You might want to tackle a selected Scripture passage before taking on an entire book. Numerous passages lend themselves to series of sermons in which you may present fresh food for your flock.

The Sermon on the Mount will repay your study with any number of rich sermons. Check these volumes: The Plain Man Looks at the Beatitudes (Barclay, Fontana); Understanding the Sermon on the Mount (McArthur, Harper & Row); Sermon on the Mount (Boice, Zondervan); Thoughts From the Mount of Blessing (White, Pacific Press); Sermon on the Mount (M. Lloyd Jones, Eerdmans).

Have you ever preached a pre-Easter series based on Jesus' seven words from the cross? Several authors have written on the subject: Faces About the Cross (Chappell, Abingdon); When God Met Men (Bietz, Pacific Press); Personalities of the Passion (Weatherhead, Abingdon); Men Who Faced the Cross (Siegel, Augustana); The Voice From the Cross (Blackwood, Baker Book House); His Cross and Mine (McGuire, Review and Herald); The Seven Sayings of the Saviour on the Cross (Pink, Baker Book House).

The Ten Commandments make a natural sermon series. Here are four books dealing with the Ten Commandments: The Hard Commands of Jesus (Roy Pearson, Abingdon); The Ten Commandments (G. Campbell Morgan, Revell); The Gospel in the Ten Commandments (J. C. Massee, Revell); Ten Rules for Living (Chappell, Revell).

Jesus' life is an area broad enough to encompass the preaching of a lifetime. I will simply list suggestions for sermon series and books that will guide you in your study of these areas.

The encounters of Jesus with such individuals as John the Baptist, the sinning woman, the Levite, the publican, the lawyer, the Canaanite woman, the man of wealth, Judas, Nicodemus, Paul, et cetera: The Quiet Revolution (James Smart, Westminster).

The parables of Jesus: Christ's Object Lessons (White, Pacific Press); The Waiting Father (Thielicke, Harper & Row); Christ and the Meaning of Life (Thielicke, Harper & Row); Parables and Metaphors of Our Lord (Morgan, Revell); He Spoke to Them in Parables (Bosley, Harper & Row); The Parables of Jesus (Buttrick, Harper & Row); Rediscovering the Parables (Jeremias, Scribner); Lessons From the Parables (Lightfoot, Baker Book House).

The mind of Jesus: The Desire of Ages (White, Pacific Press); The Mind of Jesus (Barclay, Harper & Row); Jesus as They Saw Him (Barclay, Harper & Row); Daily Life in the Times of Jesus (Daniel Rops, Hawthorn); Daily Study Bible (Barclay, Westminster); The Mind of Christ (Bosley, Abingdon); Behold the Man (Bunch, Review and Herald).

The atonement: The Satisfaction of Christ (Pink, Zondervan); The Apostles' Doctrine of the Atonement (Sneaton, Zondervan); The Doctrine of the Atonement as Taught by the Lord Himself (Sneaton, Zondervan); Why Did Christ Die? (Marsh, Zondervan); In Christ (Gordon, Baker Book House); The Plain Man Looks at the Cross (Weatherhead, Abingdon).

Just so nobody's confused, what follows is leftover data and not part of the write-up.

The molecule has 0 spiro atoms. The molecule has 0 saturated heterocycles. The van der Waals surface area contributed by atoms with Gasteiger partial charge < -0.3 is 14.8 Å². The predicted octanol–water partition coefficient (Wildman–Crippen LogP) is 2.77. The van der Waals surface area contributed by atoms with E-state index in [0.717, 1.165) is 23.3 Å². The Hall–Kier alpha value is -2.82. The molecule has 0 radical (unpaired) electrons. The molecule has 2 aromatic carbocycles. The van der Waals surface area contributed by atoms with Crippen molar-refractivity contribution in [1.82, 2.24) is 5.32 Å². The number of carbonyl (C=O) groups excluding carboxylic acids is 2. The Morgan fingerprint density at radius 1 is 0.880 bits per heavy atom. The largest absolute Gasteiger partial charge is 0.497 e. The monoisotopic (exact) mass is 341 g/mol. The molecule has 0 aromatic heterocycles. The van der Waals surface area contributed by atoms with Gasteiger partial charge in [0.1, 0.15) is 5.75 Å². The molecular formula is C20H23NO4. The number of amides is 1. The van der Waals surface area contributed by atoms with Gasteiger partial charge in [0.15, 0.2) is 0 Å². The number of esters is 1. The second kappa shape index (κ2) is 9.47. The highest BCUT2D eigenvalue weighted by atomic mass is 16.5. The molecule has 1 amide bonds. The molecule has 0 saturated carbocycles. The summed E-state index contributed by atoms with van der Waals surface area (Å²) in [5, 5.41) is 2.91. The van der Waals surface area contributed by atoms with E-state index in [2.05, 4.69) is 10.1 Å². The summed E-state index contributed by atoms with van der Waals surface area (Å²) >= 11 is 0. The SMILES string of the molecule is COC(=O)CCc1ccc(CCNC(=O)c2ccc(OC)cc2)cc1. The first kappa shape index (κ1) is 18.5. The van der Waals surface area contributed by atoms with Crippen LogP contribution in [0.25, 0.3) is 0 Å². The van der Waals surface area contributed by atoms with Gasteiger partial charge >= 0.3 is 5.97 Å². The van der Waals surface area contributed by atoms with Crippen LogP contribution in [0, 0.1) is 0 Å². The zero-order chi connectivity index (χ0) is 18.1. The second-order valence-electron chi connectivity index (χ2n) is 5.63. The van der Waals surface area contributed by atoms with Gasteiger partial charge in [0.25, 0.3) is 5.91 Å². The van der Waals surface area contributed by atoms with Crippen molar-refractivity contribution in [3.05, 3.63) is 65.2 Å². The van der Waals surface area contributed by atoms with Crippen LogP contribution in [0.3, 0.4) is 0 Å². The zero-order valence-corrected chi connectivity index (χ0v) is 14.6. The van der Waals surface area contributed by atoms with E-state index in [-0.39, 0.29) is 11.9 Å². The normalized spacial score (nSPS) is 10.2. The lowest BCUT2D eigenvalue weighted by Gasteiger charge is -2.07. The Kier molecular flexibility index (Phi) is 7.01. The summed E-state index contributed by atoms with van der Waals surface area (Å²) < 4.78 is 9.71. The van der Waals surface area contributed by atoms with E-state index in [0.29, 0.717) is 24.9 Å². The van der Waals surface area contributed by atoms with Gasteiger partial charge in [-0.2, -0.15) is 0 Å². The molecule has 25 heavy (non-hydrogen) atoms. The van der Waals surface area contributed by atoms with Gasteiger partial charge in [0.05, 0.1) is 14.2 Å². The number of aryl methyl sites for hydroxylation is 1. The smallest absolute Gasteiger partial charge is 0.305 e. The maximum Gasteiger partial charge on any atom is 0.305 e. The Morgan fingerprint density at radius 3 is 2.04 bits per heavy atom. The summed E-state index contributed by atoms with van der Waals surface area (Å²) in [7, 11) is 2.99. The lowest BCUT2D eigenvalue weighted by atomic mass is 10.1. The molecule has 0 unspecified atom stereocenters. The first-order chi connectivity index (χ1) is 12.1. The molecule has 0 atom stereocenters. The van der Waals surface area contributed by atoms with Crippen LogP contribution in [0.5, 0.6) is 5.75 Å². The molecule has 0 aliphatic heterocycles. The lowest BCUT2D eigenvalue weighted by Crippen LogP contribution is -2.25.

Closing scenes in Christ's life: The Desire of Ages (White, Pacific Press); Daily Study Bible (Barclay, Westminster).

The great theologian of the New Testament will prove a rich source of sermon material. The eighteen chapters of The Mind of St. Paul (Barclay, Harper & Row) will stir any man who preaches and will open up such areas as: Paul's thinking About God, Paul's Thoughts on Christ, The Incarnation, The Work of Christ, The Death of Christ, The Risen Christ, Salvation in Christ, Paul's Concept of Faith, The Essential Grace, The Holy Spirit, Sin, et cetera.

Practical godliness characterizes the theme of these books: Steps to Christ (White, Review and Herald); The Normal Christian Life (Watchman Nee, Christian Literature Crusade); The Christian's Secret of a Happy Life (Hannah Smith, Revell); The Sanctified Life (White, Review and Herald); For ever Triumphant (Huegel, Zondervan).

Of course, these are merely suggestions. You will want to shape your own sermonic year as the Holy Spirit guides you and as the needs of your congregation require. A planned preaching pro gram does not mean that you cannot break into that plan or change it when the need arises. A sermonic year is simply an orderly way to bring forth the eternal verities of the gospel that unplanned preaching is prone to omit or neglect.

If you plan your preaching year thoroughly, you can be sure your sheep will receive a steady diet of carefully prepared gospel truth. With Paul you may say, "I have kept back nothing; I have disclosed to you the whole purpose of God."

Note:

* From The New English Bible. The Delegates of the Oxford University Press and the Syndics of the Cambridge University Press 1961, 1970. Reprinted by permission.


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J. Reynolds Hoffman is currently serving as evangelist with the Faith for Today telecast at Thousand Oaks, California.

December 1978